So, in my first post I mentioned that I would probably end up speaking about how my own personal ‘mental health’ has affected my time at uni, and so I thought I would explain a little bit more about exactly what I ‘have’, or rather one of things which I ‘have.’
I have no way to word it other than ‘have,’ but really I wish I did, as it’s not so much something I have, but a part of me. If anything, it’s something that I own, that each and everyday I think I might have paid a little bit too much for, but still couldn’t imagine living without, as its so intrinsically a part of me. I love it and hate it at the same time. It’s always been there, and although it apparently makes my life harder than the ‘neurotypical person’ I honestly wouldn’t wish to be ‘normal.’ I mean, what does normal even mean?? This is me we’re talking about, so why would I wish to change the person I know and love the most in the world.
Btw, sorry for the repetition of ‘have’ in that last section. It’s ridiculously early and my brain just isn’t working yet!
I’ve just realised that I’m yet to mention exactly what I’m talking about, so here we go. I have (and have had for the whole of my life) Attention Deficit Disorder. If you’re not quite sure what it is imagine ADHD but a little bit calmer. I know that most people associate it with ‘naughty’ children, but really it’s way more than that. I’m not a scientist so I can’t explain exactly why it happens but my brain just can’t seem to concentrate on many things as much as other people can.
It’s like a switch just turns off in my brain. It could be 15 minutes into a lecture, or even a minute into a conversation, but after that switch has gone I just can’t pay attention – no matter how much I try. It can be so frustrating, and it only seems to have gotten marginally better since growing up. My brain literally seems to just have the attention levels of a young child.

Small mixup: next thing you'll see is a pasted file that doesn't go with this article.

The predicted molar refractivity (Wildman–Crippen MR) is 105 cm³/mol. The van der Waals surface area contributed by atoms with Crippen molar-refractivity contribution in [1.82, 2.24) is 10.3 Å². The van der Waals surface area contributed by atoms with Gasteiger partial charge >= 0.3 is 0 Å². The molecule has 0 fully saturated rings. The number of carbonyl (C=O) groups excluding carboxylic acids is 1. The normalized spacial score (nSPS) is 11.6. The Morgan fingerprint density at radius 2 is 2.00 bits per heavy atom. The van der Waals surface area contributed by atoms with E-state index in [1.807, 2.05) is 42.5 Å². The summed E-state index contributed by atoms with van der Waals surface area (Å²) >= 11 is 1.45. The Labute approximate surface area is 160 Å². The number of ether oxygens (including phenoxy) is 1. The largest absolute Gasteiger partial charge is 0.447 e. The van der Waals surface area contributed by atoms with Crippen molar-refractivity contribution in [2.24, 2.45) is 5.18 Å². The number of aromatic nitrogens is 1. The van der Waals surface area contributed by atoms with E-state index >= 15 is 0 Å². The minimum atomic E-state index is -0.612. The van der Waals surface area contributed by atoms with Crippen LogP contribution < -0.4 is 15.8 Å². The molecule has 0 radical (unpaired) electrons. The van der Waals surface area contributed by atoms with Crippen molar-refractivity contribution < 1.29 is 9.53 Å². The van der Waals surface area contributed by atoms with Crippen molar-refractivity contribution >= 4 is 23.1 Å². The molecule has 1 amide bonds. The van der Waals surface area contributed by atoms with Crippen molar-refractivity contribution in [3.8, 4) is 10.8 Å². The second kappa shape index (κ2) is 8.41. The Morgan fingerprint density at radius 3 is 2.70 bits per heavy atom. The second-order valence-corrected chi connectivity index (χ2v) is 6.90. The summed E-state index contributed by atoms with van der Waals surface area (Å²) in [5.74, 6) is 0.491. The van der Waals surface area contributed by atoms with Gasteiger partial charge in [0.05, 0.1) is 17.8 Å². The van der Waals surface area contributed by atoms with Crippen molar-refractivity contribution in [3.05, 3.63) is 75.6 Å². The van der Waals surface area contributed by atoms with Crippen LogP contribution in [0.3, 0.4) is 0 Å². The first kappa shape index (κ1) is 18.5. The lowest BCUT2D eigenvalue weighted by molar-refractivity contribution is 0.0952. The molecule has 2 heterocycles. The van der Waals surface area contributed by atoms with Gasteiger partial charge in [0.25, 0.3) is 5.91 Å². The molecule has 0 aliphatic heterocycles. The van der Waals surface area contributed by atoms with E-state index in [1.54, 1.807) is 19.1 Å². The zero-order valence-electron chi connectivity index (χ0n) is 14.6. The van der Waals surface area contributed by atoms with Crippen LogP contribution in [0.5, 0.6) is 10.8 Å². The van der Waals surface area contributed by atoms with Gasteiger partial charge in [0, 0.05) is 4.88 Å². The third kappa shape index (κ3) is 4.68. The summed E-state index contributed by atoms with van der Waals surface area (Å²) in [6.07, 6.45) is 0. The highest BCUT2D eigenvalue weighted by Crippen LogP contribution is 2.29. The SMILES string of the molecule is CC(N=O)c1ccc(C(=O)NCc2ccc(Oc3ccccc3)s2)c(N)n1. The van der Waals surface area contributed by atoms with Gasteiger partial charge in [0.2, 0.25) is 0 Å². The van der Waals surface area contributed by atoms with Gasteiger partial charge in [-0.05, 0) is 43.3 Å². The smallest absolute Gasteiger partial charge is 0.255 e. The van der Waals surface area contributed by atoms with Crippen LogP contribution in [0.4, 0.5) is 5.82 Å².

It can be so frustrating, but since my formal diagnosis last year I’ve found it so much easier. The uni is aware and I have been provided with a dictaphone, which records all lectures, so that if I zone out I can listen back at a later date.
Even better is that it has helped me fully understand why I acted in certain ways, as before I just thought that I was ‘stupid’ or ‘lazy’ or just plain annoying. If you have ADD or ADHD you might recognize the kind of things I’m saying, so for me my formal diagnosis didn’t mean that I was being labelled, it just meant that I had the explanations for certain behaviours in my earlier years. By that I mean I was that child that you just wouldn’t be friends with. When explaining what I was like at school my housemates have actually told me that in so many words 😉 But anyway, I suddenly understood why I had been so disruptive – put simply I couldn’t concentrate. This would lead to me getting bored and ‘playing up.’ I’ve also been told extra things about ‘high intelligence’ and the work being to easy for me, but I’m not going to blow my own trumpet 😉 haha. That’s just not the type of person I am.
I said at the beginning of this post that I had come up with coping methods for uni, so I thought that I might share them, in a hope that it might help somebody else. Be aware though that everybody works differently, so although they work for me, they might not work for you. That’s one of the great things about life: our minds all work in different ways. (Sorry for the cliche!)
I mentioned it earlier, but I was given a dictaphone by my uni to help, and this has been a wonderful tool. I mean, another way that my ADD effects me is that I’m totally disorganised, and I keep on forgetting it, but for the lectures I have recorded this has helped me soooo much. I mean, I might not have actually listened back to them, but the fact that my lectures are recorded if I feel the need to go back over them really helps.
2. Detailed Essay Plans